In summary, CaAl2O4 phosphors doped with 0 and 4 mol% Yb3+ ions were successfully synthesized using solid-state reaction method under two different ambiences. The quantity of Yb2+ sintered in reducing atmosphere is far larger than that sintered in air. Strong infrared emission originated from Yb3+ 2F5/22F7/2 transition is observed in Yb3+ ions doped powder samples sintered in reducing atmosphere, which is due to the energy transfer from Yb2+ ions to Yb3+ ions. These Yb2+ ions correspond to a broad excitation band in the near-ultraviolet and visible region of 250-450 nm. From the PL and PLE spectra of powder sample sintered under reducing atmosphere, we can conclude that this kind of materials would have potential use in the modification and application of solar spectral through a downconversion process achieved by energy transfer from Yb2+ to Yb3+ ions and may increase the conversion efficiency of c-Si solar cells.

Acknowledgments

This work was financially supported by the National Natural Science Foundation of China (Grant Nos. 50672807, 50872123 and 50802083), National Basic Research Program of China (2006CB8060007), and the Program for Changjiang Scholars and Innovative Research Team in University (IRT0651).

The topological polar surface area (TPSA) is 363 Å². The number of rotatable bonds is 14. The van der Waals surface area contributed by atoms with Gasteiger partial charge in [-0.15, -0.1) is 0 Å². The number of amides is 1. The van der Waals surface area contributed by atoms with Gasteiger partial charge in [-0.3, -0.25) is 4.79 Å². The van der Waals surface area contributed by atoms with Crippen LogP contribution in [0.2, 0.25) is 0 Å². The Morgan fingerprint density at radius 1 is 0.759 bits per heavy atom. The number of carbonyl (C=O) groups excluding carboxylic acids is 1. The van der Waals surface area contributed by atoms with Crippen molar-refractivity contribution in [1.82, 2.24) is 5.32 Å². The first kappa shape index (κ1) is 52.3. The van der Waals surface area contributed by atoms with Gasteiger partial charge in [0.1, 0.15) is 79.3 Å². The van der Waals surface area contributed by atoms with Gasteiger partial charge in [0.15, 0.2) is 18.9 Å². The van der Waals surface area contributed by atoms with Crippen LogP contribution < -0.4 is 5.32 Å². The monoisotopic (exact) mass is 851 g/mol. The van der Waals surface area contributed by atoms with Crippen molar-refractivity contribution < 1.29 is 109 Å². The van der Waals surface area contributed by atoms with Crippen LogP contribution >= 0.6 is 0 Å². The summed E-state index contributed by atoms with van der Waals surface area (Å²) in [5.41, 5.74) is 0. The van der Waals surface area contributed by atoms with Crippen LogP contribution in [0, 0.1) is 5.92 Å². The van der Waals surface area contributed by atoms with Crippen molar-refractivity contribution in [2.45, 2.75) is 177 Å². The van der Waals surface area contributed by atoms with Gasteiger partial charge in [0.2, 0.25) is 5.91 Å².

References and links

1.

D. Timmerman, I. Izeddin, P. Stallinga, I. N. Yassievich, and T. Gregorkiewicz, “Space-separated quantum cutting with silicon nanocrystals for photovoltaic applications,” Nat. Photonics 2(2), 105–109 (2008). [CrossRef]

2.

B. van der Zwaan and A. Rabl, “Prospects for PV: a learning curve analysis,” Sol. Energy 74(1), 19–31 (2003). [CrossRef]

3.

C. Strumpel, M. McCann, G. Beaucarne, V. Arkhipov, A. Slaouic, V. Svrcek, C. del Canizo, and I. Tobias, “Modifying the solar spectrum to enhance silicon solar cell efficiency - An overview of available materials,” Solar Energy Solar Cells. 91(4), 238–249 (2007). [CrossRef]

4.

B. M. van der Ende, L. Aarts, and A. Meijerink, “Near-Infrared Quantum Cutting for Photovoltaics,” Adv. Mater. 21(30), 1 (2009). [CrossRef]

5.

L. Aarts, B. M. van der Ende, and A. Meijerink, “Downconversion for solar cells in NaYF4:Er,Yb,” J. Appl. Phys. 106(2), 023522 (2009). [CrossRef]

6.

S. Ye, B. Zhu, J. Luo, J. Chen, G. Lakshminarayana, and J. Qiu, “Enhanced cooperative quantum cutting in Tm3+- Yb3+ codoped glass ceramics containing LaF3 nanocrystals,” Opt. Express 16(12), 8989–8994 (2008). [CrossRef] [PubMed]

7.

X. Liu, Y. Qiao, G. Dong, S. Ye, B. Zhu, G. Lakshminarayana, D. Chen, and J. Qiu, “Cooperative downconversion in Yb3+/-RE3+ (RE=Tm or Pr) codoped lanthanum borogermanate glasses,” Opt. Lett. 33(23), 2858–2860 (2008). [CrossRef] [PubMed]

8.

Q. Zhang, G. Yang, and Z. Jiang, “Cooperative downconversion in GdAl3(BO3)4:RE3+, Yb3+ (RE=Pr, Tb, and Tm),” Appl. Phys. Lett. 91(5), 051903 (2007). [CrossRef]

9.

D. Chen, Y. Wang, Y. Yu, P. Huang, and F. Weng, “Quantum cutting downconversion by cooperative energy transfer from Ce3+ to Yb3+ in borate glasses,” J. Appl. Phys. 104(11), 116105 (2008). [CrossRef]

10.

D. Chen, Y. Yu, H. Lin, P. Huang, Z. Shan, and Y. Wang, “Ultraviolet-blue to near-infrared downconversion of Nd(3+)-Yb(3+) couple,” Opt. Lett. 35(2), 220–222 (2010). [CrossRef] [PubMed]

11.

D. Chen, Y. Wang, Y. Yu, P. Huang, and F. Weng, “Near-infrared quantum cutting in transparent nanostructured glass ceramics,” Opt. Lett. 33(16), 1884–1886 (2008). [CrossRef] [PubMed]

12.